In this collection by Gary Soto, whose work I have been enjoying, he takes a line from Shakespeare and uses it as the first line of a new poem. This is similar to an exercise that poets sometimes use where you take a line from one of your own poems and use it in a new poem. It’s always fascinating to see what different directions you find yourself taking. Soto read not just Shakespeare’s poetry but also his plays, always on the lookout for lines that pique his imagination. Some of the lines he uses are well-known; others obscure.
One of the things that surprised me in these poems is that he sets them in the time of Shakespeare. While Soto’s language is, as always, straightforward and accessible, it hints at the syntax of the time period, even sometimes using words now considered archaic. His poems are also effective because he uses specific images to create the world of the poem. Interestingly, many of these images are from life in the mid-16th century, as in this excerpt from a poem based on a line from Measure for Measure.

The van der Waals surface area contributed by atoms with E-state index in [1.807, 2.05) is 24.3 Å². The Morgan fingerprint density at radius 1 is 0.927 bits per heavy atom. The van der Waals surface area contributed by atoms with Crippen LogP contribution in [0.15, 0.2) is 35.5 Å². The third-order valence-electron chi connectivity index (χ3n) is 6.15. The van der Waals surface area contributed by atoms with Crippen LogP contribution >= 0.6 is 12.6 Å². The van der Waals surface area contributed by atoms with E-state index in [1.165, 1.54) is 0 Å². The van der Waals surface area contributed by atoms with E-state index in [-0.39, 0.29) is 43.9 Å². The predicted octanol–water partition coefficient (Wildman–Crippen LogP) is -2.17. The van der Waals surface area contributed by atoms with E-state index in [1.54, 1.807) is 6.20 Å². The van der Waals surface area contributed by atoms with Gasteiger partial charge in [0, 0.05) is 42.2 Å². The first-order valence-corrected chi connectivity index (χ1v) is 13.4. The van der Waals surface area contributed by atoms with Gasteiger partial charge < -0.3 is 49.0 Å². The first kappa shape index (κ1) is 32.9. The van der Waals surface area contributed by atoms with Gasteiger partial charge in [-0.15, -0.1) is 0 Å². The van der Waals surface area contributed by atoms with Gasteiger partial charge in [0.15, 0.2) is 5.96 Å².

We must not make a scarecrow of the law.
Citizens, let the law rise naturally strong,
And be fed mutton, fowl, and stern mead.
Gloved or ungloved, laws hand should be mighty,
His jaw square, his eye fiery, his arm veined,
Not like the scarecrow who gives up
His innards when a paltry wind doth blow . . .
Yet even with such images, we connect with these poems because the ideas are timeless. How relevant to today’s issues is the need to protect the power of the law, the calling out of cowards who throw out their principles when the wind changes direction. Another poem, based on a line from Venus and Adonis, strikes me hard during this week when we are so outraged and pained by the terrible abuse of children taken from their parents and other family members trying to emigrate to the U.S.
The colt that’s backed and burdened being young
goes not far, for he has no spirit.
He has but a routine of grinding corn.
He eats little, drinks even less.
Flies scrub his eyelids when he doth cry.
The emotions are also timeless, whether pity or outrage, grief or—as in this poem based on a line from The Merchant of Venice—love.
One half of me is yours, the other half yours,
My thirteen cows reduced by one are still yours,
The chickens reduced by three are yours,
The candles and spoons,
The very roof troubled in wind and rain,
The fire I build for you,
I’m grateful to my friend Nichael for sharing this book with me. I love the idea of widening the relevance of Shakespeare’s work. Even more intriguing for me is the way Soto takes us into Shakespeare’s world and shows that however much the details have changed, our lives in many ways are the same.
What line from Shakespeare’s work sets your imagination on fire?